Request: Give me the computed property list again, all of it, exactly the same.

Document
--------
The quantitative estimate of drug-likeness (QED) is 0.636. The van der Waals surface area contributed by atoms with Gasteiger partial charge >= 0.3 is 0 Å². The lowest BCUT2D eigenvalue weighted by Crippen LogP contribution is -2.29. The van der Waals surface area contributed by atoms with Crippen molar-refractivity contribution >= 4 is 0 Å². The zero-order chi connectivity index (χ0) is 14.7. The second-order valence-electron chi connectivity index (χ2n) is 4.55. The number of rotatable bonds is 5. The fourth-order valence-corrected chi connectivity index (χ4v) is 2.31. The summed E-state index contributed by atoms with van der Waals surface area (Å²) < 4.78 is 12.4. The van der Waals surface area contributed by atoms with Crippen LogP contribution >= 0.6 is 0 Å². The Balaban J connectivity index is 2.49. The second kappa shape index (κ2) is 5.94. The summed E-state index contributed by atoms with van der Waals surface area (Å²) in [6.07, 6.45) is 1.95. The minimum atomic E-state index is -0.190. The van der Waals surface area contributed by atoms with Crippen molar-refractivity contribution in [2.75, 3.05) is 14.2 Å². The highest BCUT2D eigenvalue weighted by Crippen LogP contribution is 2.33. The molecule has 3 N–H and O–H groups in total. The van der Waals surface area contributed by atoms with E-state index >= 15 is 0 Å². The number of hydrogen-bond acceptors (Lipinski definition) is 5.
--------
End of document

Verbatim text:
The quantitative estimate of drug-likeness (QED) is 0.636. The van der Waals surface area contributed by atoms with Gasteiger partial charge >= 0.3 is 0 Å². The lowest BCUT2D eigenvalue weighted by Crippen LogP contribution is -2.29. The van der Waals surface area contributed by atoms with Crippen molar-refractivity contribution >= 4 is 0 Å². The zero-order chi connectivity index (χ0) is 14.7. The second-order valence-electron chi connectivity index (χ2n) is 4.55. The number of rotatable bonds is 5. The fourth-order valence-corrected chi connectivity index (χ4v) is 2.31. The summed E-state index contributed by atoms with van der Waals surface area (Å²) < 4.78 is 12.4. The van der Waals surface area contributed by atoms with Crippen LogP contribution >= 0.6 is 0 Å². The Balaban J connectivity index is 2.49. The second kappa shape index (κ2) is 5.94. The summed E-state index contributed by atoms with van der Waals surface area (Å²) in [6.07, 6.45) is 1.95. The minimum atomic E-state index is -0.190. The van der Waals surface area contributed by atoms with Crippen molar-refractivity contribution in [2.75, 3.05) is 14.2 Å². The highest BCUT2D eigenvalue weighted by Crippen LogP contribution is 2.33. The molecule has 3 N–H and O–H groups in total. The van der Waals surface area contributed by atoms with E-state index >= 15 is 0 Å². The number of hydrogen-bond acceptors (Lipinski definition) is 5.